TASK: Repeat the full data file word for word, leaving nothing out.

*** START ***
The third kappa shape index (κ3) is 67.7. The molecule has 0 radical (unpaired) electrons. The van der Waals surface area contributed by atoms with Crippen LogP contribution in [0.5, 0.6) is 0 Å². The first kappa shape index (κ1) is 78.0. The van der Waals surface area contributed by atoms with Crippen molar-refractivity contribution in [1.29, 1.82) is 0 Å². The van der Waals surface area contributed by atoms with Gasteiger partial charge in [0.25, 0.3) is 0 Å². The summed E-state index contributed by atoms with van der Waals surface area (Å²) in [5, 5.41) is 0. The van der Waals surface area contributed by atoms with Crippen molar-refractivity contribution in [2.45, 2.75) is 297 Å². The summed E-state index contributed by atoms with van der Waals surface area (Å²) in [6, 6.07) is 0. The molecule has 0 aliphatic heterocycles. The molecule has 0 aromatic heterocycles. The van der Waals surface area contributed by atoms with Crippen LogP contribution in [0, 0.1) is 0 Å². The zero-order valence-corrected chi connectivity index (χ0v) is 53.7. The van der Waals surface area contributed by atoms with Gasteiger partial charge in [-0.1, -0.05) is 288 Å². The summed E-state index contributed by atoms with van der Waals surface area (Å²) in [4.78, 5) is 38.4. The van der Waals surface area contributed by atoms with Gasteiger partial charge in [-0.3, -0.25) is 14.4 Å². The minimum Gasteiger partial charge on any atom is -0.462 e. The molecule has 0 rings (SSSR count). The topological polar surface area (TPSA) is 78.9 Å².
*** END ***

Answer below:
The third kappa shape index (κ3) is 67.7. The molecule has 0 radical (unpaired) electrons. The van der Waals surface area contributed by atoms with Crippen LogP contribution in [0.5, 0.6) is 0 Å². The first kappa shape index (κ1) is 78.0. The van der Waals surface area contributed by atoms with Crippen molar-refractivity contribution in [1.29, 1.82) is 0 Å². The van der Waals surface area contributed by atoms with Gasteiger partial charge in [0.25, 0.3) is 0 Å². The summed E-state index contributed by atoms with van der Waals surface area (Å²) in [5, 5.41) is 0. The van der Waals surface area contributed by atoms with Crippen molar-refractivity contribution in [2.45, 2.75) is 297 Å². The summed E-state index contributed by atoms with van der Waals surface area (Å²) in [6, 6.07) is 0. The molecule has 0 aliphatic heterocycles. The molecule has 0 aromatic heterocycles. The van der Waals surface area contributed by atoms with Crippen LogP contribution in [0, 0.1) is 0 Å². The zero-order valence-corrected chi connectivity index (χ0v) is 53.7. The van der Waals surface area contributed by atoms with Gasteiger partial charge in [-0.1, -0.05) is 288 Å². The summed E-state index contributed by atoms with van der Waals surface area (Å²) in [4.78, 5) is 38.4. The van der Waals surface area contributed by atoms with Gasteiger partial charge in [-0.3, -0.25) is 14.4 Å². The minimum Gasteiger partial charge on any atom is -0.462 e. The molecule has 0 rings (SSSR count). The topological polar surface area (TPSA) is 78.9 Å².